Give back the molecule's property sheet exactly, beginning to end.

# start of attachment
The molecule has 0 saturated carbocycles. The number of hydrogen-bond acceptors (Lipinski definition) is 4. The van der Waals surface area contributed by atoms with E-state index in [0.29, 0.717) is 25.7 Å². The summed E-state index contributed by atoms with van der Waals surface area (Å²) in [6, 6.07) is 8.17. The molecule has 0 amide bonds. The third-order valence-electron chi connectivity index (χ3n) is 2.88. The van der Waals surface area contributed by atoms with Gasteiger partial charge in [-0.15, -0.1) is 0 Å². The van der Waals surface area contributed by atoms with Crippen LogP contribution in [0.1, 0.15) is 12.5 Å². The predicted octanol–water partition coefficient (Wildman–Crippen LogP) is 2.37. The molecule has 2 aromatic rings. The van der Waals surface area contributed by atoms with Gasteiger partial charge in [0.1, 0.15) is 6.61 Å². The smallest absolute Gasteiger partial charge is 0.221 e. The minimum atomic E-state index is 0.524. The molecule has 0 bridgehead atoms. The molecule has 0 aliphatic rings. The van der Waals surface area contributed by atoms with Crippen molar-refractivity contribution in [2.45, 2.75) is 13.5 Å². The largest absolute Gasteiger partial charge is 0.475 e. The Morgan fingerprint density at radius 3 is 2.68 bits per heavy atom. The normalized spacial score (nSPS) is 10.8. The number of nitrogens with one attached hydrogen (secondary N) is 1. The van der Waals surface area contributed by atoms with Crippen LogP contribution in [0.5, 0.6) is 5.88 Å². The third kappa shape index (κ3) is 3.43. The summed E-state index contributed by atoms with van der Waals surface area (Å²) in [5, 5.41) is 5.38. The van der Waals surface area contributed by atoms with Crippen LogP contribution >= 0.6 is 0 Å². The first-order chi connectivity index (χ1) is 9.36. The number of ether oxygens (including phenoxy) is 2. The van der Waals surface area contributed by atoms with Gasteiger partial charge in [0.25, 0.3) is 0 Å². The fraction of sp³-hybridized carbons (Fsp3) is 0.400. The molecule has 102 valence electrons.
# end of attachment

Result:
The molecule has 0 saturated carbocycles. The number of hydrogen-bond acceptors (Lipinski definition) is 4. The van der Waals surface area contributed by atoms with E-state index in [0.29, 0.717) is 25.7 Å². The summed E-state index contributed by atoms with van der Waals surface area (Å²) in [6, 6.07) is 8.17. The molecule has 0 amide bonds. The third-order valence-electron chi connectivity index (χ3n) is 2.88. The van der Waals surface area contributed by atoms with Gasteiger partial charge in [-0.15, -0.1) is 0 Å². The van der Waals surface area contributed by atoms with Crippen LogP contribution in [0.1, 0.15) is 12.5 Å². The predicted octanol–water partition coefficient (Wildman–Crippen LogP) is 2.37. The molecule has 2 aromatic rings. The van der Waals surface area contributed by atoms with Gasteiger partial charge in [0.1, 0.15) is 6.61 Å². The smallest absolute Gasteiger partial charge is 0.221 e. The minimum atomic E-state index is 0.524. The molecule has 0 bridgehead atoms. The molecule has 0 aliphatic rings. The van der Waals surface area contributed by atoms with Crippen molar-refractivity contribution in [2.45, 2.75) is 13.5 Å². The largest absolute Gasteiger partial charge is 0.475 e. The Morgan fingerprint density at radius 3 is 2.68 bits per heavy atom. The normalized spacial score (nSPS) is 10.8. The number of nitrogens with one attached hydrogen (secondary N) is 1. The van der Waals surface area contributed by atoms with Crippen LogP contribution in [0.5, 0.6) is 5.88 Å². The third kappa shape index (κ3) is 3.43. The summed E-state index contributed by atoms with van der Waals surface area (Å²) in [5, 5.41) is 5.38. The van der Waals surface area contributed by atoms with Crippen LogP contribution >= 0.6 is 0 Å². The first-order chi connectivity index (χ1) is 9.36. The number of ether oxygens (including phenoxy) is 2. The van der Waals surface area contributed by atoms with Gasteiger partial charge in [0.25, 0.3) is 0 Å². The fraction of sp³-hybridized carbons (Fsp3) is 0.400. The molecule has 102 valence electrons.